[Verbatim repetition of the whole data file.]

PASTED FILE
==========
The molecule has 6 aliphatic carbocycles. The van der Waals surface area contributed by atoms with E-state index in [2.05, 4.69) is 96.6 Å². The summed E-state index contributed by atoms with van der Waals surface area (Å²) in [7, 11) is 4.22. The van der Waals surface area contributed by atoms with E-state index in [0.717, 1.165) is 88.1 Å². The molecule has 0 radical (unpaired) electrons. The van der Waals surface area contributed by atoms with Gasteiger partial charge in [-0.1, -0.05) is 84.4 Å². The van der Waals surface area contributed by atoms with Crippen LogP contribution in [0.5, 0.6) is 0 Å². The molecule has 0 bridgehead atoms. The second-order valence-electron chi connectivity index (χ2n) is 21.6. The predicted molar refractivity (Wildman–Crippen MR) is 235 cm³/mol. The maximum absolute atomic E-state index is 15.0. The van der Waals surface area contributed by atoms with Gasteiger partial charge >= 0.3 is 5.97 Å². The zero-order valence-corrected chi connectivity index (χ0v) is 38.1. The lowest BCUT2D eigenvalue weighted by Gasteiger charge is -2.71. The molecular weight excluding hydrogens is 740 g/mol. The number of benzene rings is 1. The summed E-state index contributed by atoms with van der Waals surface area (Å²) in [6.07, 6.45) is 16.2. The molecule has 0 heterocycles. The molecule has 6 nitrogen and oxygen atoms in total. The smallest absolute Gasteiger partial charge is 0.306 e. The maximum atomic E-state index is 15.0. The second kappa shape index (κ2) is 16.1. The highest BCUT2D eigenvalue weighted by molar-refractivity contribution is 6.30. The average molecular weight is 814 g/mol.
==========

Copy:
The molecule has 6 aliphatic carbocycles. The van der Waals surface area contributed by atoms with E-state index in [2.05, 4.69) is 96.6 Å². The summed E-state index contributed by atoms with van der Waals surface area (Å²) in [7, 11) is 4.22. The van der Waals surface area contributed by atoms with E-state index in [0.717, 1.165) is 88.1 Å². The molecule has 0 radical (unpaired) electrons. The van der Waals surface area contributed by atoms with Gasteiger partial charge in [-0.1, -0.05) is 84.4 Å². The van der Waals surface area contributed by atoms with Crippen LogP contribution in [0.5, 0.6) is 0 Å². The molecule has 0 bridgehead atoms. The second-order valence-electron chi connectivity index (χ2n) is 21.6. The predicted molar refractivity (Wildman–Crippen MR) is 235 cm³/mol. The maximum absolute atomic E-state index is 15.0. The van der Waals surface area contributed by atoms with Gasteiger partial charge >= 0.3 is 5.97 Å². The zero-order valence-corrected chi connectivity index (χ0v) is 38.1. The lowest BCUT2D eigenvalue weighted by Gasteiger charge is -2.71. The molecular weight excluding hydrogens is 740 g/mol. The number of benzene rings is 1. The summed E-state index contributed by atoms with van der Waals surface area (Å²) in [6.07, 6.45) is 16.2. The molecule has 0 heterocycles. The molecule has 6 nitrogen and oxygen atoms in total. The smallest absolute Gasteiger partial charge is 0.306 e. The maximum atomic E-state index is 15.0. The second kappa shape index (κ2) is 16.1. The highest BCUT2D eigenvalue weighted by molar-refractivity contribution is 6.30. The average molecular weight is 814 g/mol.